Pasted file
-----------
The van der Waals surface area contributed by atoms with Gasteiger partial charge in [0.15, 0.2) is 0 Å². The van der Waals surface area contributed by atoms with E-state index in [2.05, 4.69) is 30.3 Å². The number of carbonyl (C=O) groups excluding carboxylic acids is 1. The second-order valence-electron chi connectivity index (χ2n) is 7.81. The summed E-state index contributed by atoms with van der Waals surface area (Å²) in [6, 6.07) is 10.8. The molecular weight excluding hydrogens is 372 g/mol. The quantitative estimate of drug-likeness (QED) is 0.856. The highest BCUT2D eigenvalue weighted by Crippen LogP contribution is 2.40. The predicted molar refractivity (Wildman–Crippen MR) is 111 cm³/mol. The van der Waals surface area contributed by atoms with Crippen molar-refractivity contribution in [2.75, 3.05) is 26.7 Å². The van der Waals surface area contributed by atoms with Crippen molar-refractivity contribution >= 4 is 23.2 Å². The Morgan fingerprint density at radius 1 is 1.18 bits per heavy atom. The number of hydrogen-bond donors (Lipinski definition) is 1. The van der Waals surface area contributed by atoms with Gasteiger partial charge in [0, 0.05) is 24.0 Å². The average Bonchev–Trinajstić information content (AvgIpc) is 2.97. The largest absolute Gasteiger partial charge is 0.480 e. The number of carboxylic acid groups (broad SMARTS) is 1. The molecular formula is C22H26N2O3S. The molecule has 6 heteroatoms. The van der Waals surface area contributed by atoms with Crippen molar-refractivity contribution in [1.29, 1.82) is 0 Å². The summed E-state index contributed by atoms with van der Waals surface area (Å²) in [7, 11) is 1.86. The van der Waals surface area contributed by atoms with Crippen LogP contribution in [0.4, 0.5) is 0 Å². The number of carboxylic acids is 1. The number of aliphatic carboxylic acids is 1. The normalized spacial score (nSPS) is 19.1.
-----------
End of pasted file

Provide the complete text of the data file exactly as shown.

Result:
The van der Waals surface area contributed by atoms with Gasteiger partial charge in [0.15, 0.2) is 0 Å². The van der Waals surface area contributed by atoms with E-state index in [2.05, 4.69) is 30.3 Å². The number of carbonyl (C=O) groups excluding carboxylic acids is 1. The second-order valence-electron chi connectivity index (χ2n) is 7.81. The summed E-state index contributed by atoms with van der Waals surface area (Å²) in [6, 6.07) is 10.8. The molecular weight excluding hydrogens is 372 g/mol. The quantitative estimate of drug-likeness (QED) is 0.856. The highest BCUT2D eigenvalue weighted by Crippen LogP contribution is 2.40. The predicted molar refractivity (Wildman–Crippen MR) is 111 cm³/mol. The van der Waals surface area contributed by atoms with Crippen molar-refractivity contribution in [2.75, 3.05) is 26.7 Å². The van der Waals surface area contributed by atoms with Crippen molar-refractivity contribution >= 4 is 23.2 Å². The Morgan fingerprint density at radius 1 is 1.18 bits per heavy atom. The number of hydrogen-bond donors (Lipinski definition) is 1. The van der Waals surface area contributed by atoms with Gasteiger partial charge in [0, 0.05) is 24.0 Å². The average Bonchev–Trinajstić information content (AvgIpc) is 2.97. The largest absolute Gasteiger partial charge is 0.480 e. The number of carboxylic acid groups (broad SMARTS) is 1. The molecular formula is C22H26N2O3S. The molecule has 6 heteroatoms. The van der Waals surface area contributed by atoms with Crippen molar-refractivity contribution in [1.29, 1.82) is 0 Å². The summed E-state index contributed by atoms with van der Waals surface area (Å²) in [7, 11) is 1.86. The van der Waals surface area contributed by atoms with Crippen LogP contribution in [0.4, 0.5) is 0 Å². The number of carboxylic acids is 1. The number of aliphatic carboxylic acids is 1. The normalized spacial score (nSPS) is 19.1.